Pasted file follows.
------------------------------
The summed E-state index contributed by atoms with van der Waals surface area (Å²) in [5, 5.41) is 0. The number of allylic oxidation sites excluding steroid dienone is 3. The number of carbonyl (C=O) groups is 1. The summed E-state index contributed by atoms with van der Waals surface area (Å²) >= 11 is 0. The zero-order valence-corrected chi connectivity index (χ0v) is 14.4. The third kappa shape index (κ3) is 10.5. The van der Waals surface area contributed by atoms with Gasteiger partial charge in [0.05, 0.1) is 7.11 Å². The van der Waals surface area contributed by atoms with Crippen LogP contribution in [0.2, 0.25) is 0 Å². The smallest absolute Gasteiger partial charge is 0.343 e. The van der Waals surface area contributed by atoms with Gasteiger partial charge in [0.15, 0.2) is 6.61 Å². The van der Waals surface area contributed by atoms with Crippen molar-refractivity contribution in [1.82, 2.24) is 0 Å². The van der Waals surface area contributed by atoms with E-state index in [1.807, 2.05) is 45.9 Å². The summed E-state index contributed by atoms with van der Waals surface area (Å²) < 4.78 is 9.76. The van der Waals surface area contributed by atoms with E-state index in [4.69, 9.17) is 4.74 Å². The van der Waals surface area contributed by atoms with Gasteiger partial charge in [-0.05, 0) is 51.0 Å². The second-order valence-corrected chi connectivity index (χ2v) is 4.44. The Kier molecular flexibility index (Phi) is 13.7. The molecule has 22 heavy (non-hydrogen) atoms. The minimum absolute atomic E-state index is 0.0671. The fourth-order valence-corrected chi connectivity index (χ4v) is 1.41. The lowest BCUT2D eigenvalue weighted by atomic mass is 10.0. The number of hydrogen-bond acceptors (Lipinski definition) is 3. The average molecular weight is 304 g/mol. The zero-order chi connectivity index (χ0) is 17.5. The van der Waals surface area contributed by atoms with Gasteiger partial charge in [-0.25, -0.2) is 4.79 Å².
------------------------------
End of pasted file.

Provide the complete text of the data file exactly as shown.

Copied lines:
The summed E-state index contributed by atoms with van der Waals surface area (Å²) in [5, 5.41) is 0. The number of allylic oxidation sites excluding steroid dienone is 3. The number of carbonyl (C=O) groups is 1. The summed E-state index contributed by atoms with van der Waals surface area (Å²) >= 11 is 0. The zero-order valence-corrected chi connectivity index (χ0v) is 14.4. The third kappa shape index (κ3) is 10.5. The van der Waals surface area contributed by atoms with Gasteiger partial charge in [0.05, 0.1) is 7.11 Å². The van der Waals surface area contributed by atoms with Crippen LogP contribution in [0.2, 0.25) is 0 Å². The smallest absolute Gasteiger partial charge is 0.343 e. The van der Waals surface area contributed by atoms with Gasteiger partial charge in [0.15, 0.2) is 6.61 Å². The van der Waals surface area contributed by atoms with Crippen molar-refractivity contribution in [1.82, 2.24) is 0 Å². The van der Waals surface area contributed by atoms with E-state index in [1.807, 2.05) is 45.9 Å². The summed E-state index contributed by atoms with van der Waals surface area (Å²) < 4.78 is 9.76. The van der Waals surface area contributed by atoms with E-state index in [4.69, 9.17) is 4.74 Å². The van der Waals surface area contributed by atoms with Gasteiger partial charge in [-0.05, 0) is 51.0 Å². The second-order valence-corrected chi connectivity index (χ2v) is 4.44. The Kier molecular flexibility index (Phi) is 13.7. The molecule has 22 heavy (non-hydrogen) atoms. The minimum absolute atomic E-state index is 0.0671. The fourth-order valence-corrected chi connectivity index (χ4v) is 1.41. The lowest BCUT2D eigenvalue weighted by atomic mass is 10.0. The number of hydrogen-bond acceptors (Lipinski definition) is 3. The average molecular weight is 304 g/mol. The zero-order chi connectivity index (χ0) is 17.5. The van der Waals surface area contributed by atoms with Gasteiger partial charge in [-0.25, -0.2) is 4.79 Å².